"Our connection to Lebanon becomes riddled with feeling sorry for people there, feeling helpless, and, in my case, feeling privileged that I get to live a proper life while people in Lebanon struggle for their basic needs," she adds.
From helplessness to helping out
While remittances and cash injections during summer visits from the vast Lebanese diaspora, which are traditionally crucial sources of revenue for the country, had slowed down in the past years due to growing distrust in an increasingly dysfunctional and corrupt government, which unsurprisingly has also been glaringly absent in the aftermath of the blast, Lebanese living abroad wasted no time in providing much-needed assistance.
From functioning as a financial bloodline to their friends and family, many of whom are being denied access to what's left of their savings, to setting up fundraising campaigns and a myriad other efforts, entire Lebanese communities came together abroad to help out their struggling fellow citizens.
One such initiative is Dammeh for Humanity, which was established in Michigan about a month before the blast, by a group of Lebanese American youth committed to empowering the most vulnerable communities overseas. "The blast compelled us to jumpstart our work," says Maya El-Sabban, a 30-year-old PhD student who lives in Charleston, South Carolina.
The letters in the logo of Dammeh ('hug' in Arabic), shaped like two connected hearts, are meant to symbolise the bond between the diaspora of the Arab World and those that remain in the country of provenance. Dammeh utilises the network of Lebanese expats to crowdsource funds to sustain thoroughly vetted initiatives in Lebanon.
|To be Lebanese in the diaspora is to have an unbelievable connection to a country thousands of miles away, even if you weren't born there
"We have to rebuild and improve our home with the tools and lessons we learnt when we left,' says Sabban, adding that she wished she could be on the ground in Beirut, armed with a broom and hard hat.
Like Sabban, many other young Lebanese, who almost all have loved ones who were impacted by the disaster, are donning a metaphorical broom and hard hat instead by channeling their grief and anger toward helping their stricken homeland from abroad.
Even those who aren't fully accepted by that same homeland.
Despite not feeling like a part of the larger Lebanese community in the diaspora as she's not always seen as Lebanese, 24-year-old Karla Jbeily from Vancouver is heavily invested in giving back to those who are now suffering her father's homeland, a country she often visited growing up.
"As my mother is Filipina, I face a lot of stigma for being mixed. The racist society in Lebanon still heavily discriminates against migrant workers and even though my mom wasn't a migrant worker in Lebanon, I still feel that when I go there."
With her baking sale, Jbeily has raised 3000 Canadian dollars ($2,280) for the universally beloved and highly trusted Lebanese Red Cross and Egna Legna, a local organisation led by women migrant workers.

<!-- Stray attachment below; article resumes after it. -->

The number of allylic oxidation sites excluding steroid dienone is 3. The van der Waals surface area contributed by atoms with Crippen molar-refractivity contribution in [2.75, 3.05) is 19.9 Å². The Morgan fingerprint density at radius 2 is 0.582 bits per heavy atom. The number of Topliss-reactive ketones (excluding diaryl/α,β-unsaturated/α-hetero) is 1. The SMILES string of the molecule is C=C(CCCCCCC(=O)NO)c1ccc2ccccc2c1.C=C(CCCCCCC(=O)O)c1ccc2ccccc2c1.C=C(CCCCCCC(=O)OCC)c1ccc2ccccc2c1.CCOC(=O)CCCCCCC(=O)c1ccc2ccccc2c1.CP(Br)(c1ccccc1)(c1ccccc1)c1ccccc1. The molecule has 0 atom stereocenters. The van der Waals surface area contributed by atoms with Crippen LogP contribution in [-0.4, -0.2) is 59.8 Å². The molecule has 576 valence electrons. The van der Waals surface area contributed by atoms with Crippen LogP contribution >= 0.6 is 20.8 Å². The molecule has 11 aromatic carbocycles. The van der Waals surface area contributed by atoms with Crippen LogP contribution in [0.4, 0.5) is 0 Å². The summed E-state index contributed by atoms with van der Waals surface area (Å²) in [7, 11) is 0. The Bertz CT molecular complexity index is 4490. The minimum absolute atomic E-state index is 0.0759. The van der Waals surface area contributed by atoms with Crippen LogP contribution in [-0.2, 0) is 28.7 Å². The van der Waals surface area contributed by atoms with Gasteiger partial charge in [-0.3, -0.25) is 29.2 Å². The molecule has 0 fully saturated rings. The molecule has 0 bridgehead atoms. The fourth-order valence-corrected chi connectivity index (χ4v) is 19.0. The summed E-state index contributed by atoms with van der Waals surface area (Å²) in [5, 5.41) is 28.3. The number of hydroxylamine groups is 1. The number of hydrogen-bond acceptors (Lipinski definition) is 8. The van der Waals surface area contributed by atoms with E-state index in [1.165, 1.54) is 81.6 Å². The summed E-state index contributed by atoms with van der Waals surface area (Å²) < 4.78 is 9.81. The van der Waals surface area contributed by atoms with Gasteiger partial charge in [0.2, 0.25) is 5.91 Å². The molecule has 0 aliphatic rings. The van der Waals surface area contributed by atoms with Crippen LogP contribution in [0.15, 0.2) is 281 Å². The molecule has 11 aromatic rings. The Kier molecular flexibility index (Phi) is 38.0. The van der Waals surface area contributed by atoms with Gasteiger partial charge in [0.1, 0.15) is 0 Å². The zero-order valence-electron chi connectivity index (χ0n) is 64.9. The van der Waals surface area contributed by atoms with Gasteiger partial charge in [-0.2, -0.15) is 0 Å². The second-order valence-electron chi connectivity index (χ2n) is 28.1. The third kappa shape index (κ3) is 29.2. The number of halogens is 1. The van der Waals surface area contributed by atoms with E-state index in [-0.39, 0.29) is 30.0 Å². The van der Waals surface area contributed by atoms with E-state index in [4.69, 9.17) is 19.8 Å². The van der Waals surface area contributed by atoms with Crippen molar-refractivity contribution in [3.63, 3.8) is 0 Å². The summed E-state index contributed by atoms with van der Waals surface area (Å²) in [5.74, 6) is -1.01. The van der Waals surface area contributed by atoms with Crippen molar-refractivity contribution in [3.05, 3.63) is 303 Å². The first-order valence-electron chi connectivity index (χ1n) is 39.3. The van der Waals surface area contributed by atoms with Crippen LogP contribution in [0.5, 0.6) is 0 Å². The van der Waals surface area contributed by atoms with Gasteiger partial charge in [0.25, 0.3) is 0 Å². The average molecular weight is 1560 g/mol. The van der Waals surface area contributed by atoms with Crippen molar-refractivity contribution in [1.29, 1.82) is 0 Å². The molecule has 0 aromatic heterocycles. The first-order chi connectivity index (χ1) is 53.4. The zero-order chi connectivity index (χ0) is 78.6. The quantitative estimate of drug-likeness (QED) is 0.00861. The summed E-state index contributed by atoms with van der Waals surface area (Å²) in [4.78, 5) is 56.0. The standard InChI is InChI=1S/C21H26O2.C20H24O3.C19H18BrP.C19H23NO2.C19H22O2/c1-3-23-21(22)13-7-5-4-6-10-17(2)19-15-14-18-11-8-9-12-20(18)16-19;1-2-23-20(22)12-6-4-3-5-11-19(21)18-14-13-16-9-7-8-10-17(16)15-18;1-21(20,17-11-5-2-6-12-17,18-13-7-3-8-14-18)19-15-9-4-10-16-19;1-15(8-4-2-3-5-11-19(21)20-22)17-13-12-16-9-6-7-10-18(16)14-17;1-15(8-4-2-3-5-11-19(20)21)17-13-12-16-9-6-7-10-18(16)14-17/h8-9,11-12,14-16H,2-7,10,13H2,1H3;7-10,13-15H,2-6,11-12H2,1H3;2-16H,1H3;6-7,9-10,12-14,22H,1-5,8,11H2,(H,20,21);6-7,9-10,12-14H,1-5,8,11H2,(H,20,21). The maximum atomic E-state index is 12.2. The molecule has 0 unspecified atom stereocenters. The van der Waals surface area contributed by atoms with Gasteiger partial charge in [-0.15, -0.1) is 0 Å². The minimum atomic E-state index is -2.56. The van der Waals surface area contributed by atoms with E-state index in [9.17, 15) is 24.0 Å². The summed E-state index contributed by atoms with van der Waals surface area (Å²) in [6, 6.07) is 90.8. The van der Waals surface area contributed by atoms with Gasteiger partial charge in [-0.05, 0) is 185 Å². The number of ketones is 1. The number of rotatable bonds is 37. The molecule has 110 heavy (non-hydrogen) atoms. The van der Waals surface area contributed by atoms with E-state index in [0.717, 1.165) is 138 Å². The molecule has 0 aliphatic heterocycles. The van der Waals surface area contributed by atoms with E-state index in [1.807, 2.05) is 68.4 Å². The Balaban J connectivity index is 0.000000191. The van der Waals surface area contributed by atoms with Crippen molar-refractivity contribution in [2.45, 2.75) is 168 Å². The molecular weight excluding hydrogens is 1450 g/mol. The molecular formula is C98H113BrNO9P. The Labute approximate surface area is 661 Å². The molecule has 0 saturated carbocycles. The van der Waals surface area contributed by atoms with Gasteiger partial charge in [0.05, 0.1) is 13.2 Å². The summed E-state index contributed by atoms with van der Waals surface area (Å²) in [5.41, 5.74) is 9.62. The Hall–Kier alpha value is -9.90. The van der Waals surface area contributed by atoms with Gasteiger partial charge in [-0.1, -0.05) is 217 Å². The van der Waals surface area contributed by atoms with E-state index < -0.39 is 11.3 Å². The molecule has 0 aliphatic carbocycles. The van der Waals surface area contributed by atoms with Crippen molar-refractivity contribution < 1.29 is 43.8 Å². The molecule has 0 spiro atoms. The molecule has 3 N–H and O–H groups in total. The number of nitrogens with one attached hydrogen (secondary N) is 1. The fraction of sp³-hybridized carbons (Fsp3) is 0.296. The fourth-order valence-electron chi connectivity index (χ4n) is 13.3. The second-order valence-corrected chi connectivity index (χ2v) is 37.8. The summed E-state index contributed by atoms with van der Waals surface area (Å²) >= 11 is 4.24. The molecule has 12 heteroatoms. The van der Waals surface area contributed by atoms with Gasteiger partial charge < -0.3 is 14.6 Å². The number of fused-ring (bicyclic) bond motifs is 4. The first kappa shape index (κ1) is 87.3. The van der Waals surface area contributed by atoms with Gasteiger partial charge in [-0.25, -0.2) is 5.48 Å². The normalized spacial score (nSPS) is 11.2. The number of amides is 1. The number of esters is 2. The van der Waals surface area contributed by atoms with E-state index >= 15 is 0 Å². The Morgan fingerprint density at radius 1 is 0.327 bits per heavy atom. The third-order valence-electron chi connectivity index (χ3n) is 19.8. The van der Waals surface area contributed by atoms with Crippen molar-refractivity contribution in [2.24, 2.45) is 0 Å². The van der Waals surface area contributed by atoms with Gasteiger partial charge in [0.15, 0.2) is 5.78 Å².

In the wake of the blast, several reports have already emerged about discrimination against non-Lebanese in aid distribution. "One of the first things I said when the Beirut blast happened was, I felt like I lost my dad all over again. I have a deep connection to Beirut and that's mostly because my dad was born and raised there," Jbeily says.
Dealla Samadi, a 23-year old medical student from Lexington, Kentucky, didn't hesitate to turn an idea she suddenly had in the middle of the night into a reality.
"I started Lexington for Lebanon, a visual art auction with works donated by artists in my community and beyond. All the money raised will be donated to local NGOs working on the ground in Beirut."
Spreading awareness through social media
In the age of short attention spans, spreading awareness by posting visually appealing and highly personal stories on social media plays a crucial role when gathering sympathy in the context of fundraising, especially among younger people. Diane, a journalist herself in Chicago, stresses the importance of community and citizen journalism, and particularly the role of her fellow Lebanese diaspora dwellers in this, to keep the momentum alive.
"I feel like citizen journalism is at its peak in Lebanon right now. Highlighting people's stories is crucial to ensure people all over the world stay focused on their plight. You can already feel the media attention starting to wane. They say talk is cheap but there's 13 million people of us in the diaspora; you never know who your posts might reach and the difference they can make."
|With the dysfunctional and corrupt government glaringly absent in the aftermath of the blast, Lebanese living abroad wasted no time in providing much-needed assistance
Noelle agrees. While she was already donating to some NGOs on a monthly basis before the explosion, she says that her current donations are heavily influenced by emotional posts which make her feel helpless. "Emotional material on social media pushes people to donate," she says.
How did the Lebanese diaspora come to play such a pivotal role in its homeland? Why do the ties remain so strong, even after many generations?